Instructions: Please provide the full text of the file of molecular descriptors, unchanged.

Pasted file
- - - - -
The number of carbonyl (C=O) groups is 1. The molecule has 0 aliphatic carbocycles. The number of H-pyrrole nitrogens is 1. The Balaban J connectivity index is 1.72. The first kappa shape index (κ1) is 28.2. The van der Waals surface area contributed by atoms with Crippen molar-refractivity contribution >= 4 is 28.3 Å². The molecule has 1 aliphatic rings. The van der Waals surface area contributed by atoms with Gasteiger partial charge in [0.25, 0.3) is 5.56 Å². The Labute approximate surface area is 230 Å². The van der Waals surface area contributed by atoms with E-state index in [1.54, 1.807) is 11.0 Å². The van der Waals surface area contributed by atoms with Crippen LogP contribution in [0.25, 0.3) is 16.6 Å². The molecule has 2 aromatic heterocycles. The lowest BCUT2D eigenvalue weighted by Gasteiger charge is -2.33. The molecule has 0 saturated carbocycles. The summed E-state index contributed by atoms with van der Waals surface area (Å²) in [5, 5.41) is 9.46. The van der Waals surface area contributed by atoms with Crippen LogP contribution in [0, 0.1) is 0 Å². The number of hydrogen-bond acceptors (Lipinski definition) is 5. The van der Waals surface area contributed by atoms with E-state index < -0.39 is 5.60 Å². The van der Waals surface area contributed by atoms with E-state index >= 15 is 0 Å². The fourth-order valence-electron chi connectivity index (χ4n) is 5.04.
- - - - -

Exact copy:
The number of carbonyl (C=O) groups is 1. The molecule has 0 aliphatic carbocycles. The number of H-pyrrole nitrogens is 1. The Balaban J connectivity index is 1.72. The first kappa shape index (κ1) is 28.2. The van der Waals surface area contributed by atoms with Crippen molar-refractivity contribution >= 4 is 28.3 Å². The molecule has 1 aliphatic rings. The van der Waals surface area contributed by atoms with Gasteiger partial charge in [0.25, 0.3) is 5.56 Å². The Labute approximate surface area is 230 Å². The van der Waals surface area contributed by atoms with E-state index in [1.54, 1.807) is 11.0 Å². The van der Waals surface area contributed by atoms with Crippen LogP contribution in [0.25, 0.3) is 16.6 Å². The molecule has 2 aromatic heterocycles. The lowest BCUT2D eigenvalue weighted by Gasteiger charge is -2.33. The molecule has 0 saturated carbocycles. The summed E-state index contributed by atoms with van der Waals surface area (Å²) in [5, 5.41) is 9.46. The van der Waals surface area contributed by atoms with Crippen LogP contribution in [0, 0.1) is 0 Å². The number of hydrogen-bond acceptors (Lipinski definition) is 5. The van der Waals surface area contributed by atoms with E-state index < -0.39 is 5.60 Å². The van der Waals surface area contributed by atoms with E-state index >= 15 is 0 Å². The fourth-order valence-electron chi connectivity index (χ4n) is 5.04.